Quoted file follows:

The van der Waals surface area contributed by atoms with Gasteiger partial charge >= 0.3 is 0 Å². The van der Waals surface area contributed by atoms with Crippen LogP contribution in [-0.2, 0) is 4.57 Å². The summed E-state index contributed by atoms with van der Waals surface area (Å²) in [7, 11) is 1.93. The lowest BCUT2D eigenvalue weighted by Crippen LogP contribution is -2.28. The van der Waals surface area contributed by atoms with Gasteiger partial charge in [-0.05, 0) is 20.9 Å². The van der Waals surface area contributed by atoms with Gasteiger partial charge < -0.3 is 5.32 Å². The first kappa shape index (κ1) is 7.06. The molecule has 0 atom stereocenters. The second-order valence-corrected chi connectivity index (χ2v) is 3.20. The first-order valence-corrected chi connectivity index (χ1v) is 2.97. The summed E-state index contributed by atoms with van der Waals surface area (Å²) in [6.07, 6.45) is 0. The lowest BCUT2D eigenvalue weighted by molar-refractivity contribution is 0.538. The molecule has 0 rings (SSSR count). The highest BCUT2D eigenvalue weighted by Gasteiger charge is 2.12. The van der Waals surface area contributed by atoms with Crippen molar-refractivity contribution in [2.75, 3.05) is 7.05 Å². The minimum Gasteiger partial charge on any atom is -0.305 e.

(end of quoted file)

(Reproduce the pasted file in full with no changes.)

The van der Waals surface area contributed by atoms with Gasteiger partial charge >= 0.3 is 0 Å². The van der Waals surface area contributed by atoms with Crippen LogP contribution in [-0.2, 0) is 4.57 Å². The summed E-state index contributed by atoms with van der Waals surface area (Å²) in [7, 11) is 1.93. The lowest BCUT2D eigenvalue weighted by Crippen LogP contribution is -2.28. The van der Waals surface area contributed by atoms with Gasteiger partial charge in [-0.05, 0) is 20.9 Å². The van der Waals surface area contributed by atoms with Gasteiger partial charge < -0.3 is 5.32 Å². The first kappa shape index (κ1) is 7.06. The molecule has 0 atom stereocenters. The second-order valence-corrected chi connectivity index (χ2v) is 3.20. The first-order valence-corrected chi connectivity index (χ1v) is 2.97. The summed E-state index contributed by atoms with van der Waals surface area (Å²) in [6.07, 6.45) is 0. The lowest BCUT2D eigenvalue weighted by molar-refractivity contribution is 0.538. The molecule has 0 rings (SSSR count). The highest BCUT2D eigenvalue weighted by Gasteiger charge is 2.12. The van der Waals surface area contributed by atoms with Crippen molar-refractivity contribution in [2.75, 3.05) is 7.05 Å². The minimum Gasteiger partial charge on any atom is -0.305 e.